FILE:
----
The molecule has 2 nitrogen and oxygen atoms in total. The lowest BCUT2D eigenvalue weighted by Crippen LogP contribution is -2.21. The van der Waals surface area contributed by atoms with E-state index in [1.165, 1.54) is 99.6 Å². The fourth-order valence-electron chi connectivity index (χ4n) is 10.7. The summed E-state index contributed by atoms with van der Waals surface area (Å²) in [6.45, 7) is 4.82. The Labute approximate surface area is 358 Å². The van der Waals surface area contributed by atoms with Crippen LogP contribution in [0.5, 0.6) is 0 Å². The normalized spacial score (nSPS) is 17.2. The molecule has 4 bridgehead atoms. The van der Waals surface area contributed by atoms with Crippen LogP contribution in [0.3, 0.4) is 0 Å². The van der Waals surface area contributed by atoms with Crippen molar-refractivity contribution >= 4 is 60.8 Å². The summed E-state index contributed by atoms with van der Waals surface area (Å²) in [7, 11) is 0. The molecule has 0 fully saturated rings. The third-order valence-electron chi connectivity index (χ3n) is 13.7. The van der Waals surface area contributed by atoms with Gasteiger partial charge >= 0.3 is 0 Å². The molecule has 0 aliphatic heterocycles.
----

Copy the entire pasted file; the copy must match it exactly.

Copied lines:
The molecule has 2 nitrogen and oxygen atoms in total. The lowest BCUT2D eigenvalue weighted by Crippen LogP contribution is -2.21. The van der Waals surface area contributed by atoms with E-state index in [1.165, 1.54) is 99.6 Å². The fourth-order valence-electron chi connectivity index (χ4n) is 10.7. The summed E-state index contributed by atoms with van der Waals surface area (Å²) in [6.45, 7) is 4.82. The Labute approximate surface area is 358 Å². The van der Waals surface area contributed by atoms with Crippen LogP contribution in [0.5, 0.6) is 0 Å². The normalized spacial score (nSPS) is 17.2. The molecule has 4 bridgehead atoms. The van der Waals surface area contributed by atoms with Crippen LogP contribution in [0.3, 0.4) is 0 Å². The van der Waals surface area contributed by atoms with Crippen molar-refractivity contribution >= 4 is 60.8 Å². The summed E-state index contributed by atoms with van der Waals surface area (Å²) in [7, 11) is 0. The molecule has 0 fully saturated rings. The third-order valence-electron chi connectivity index (χ3n) is 13.7. The van der Waals surface area contributed by atoms with Gasteiger partial charge >= 0.3 is 0 Å². The molecule has 0 aliphatic heterocycles.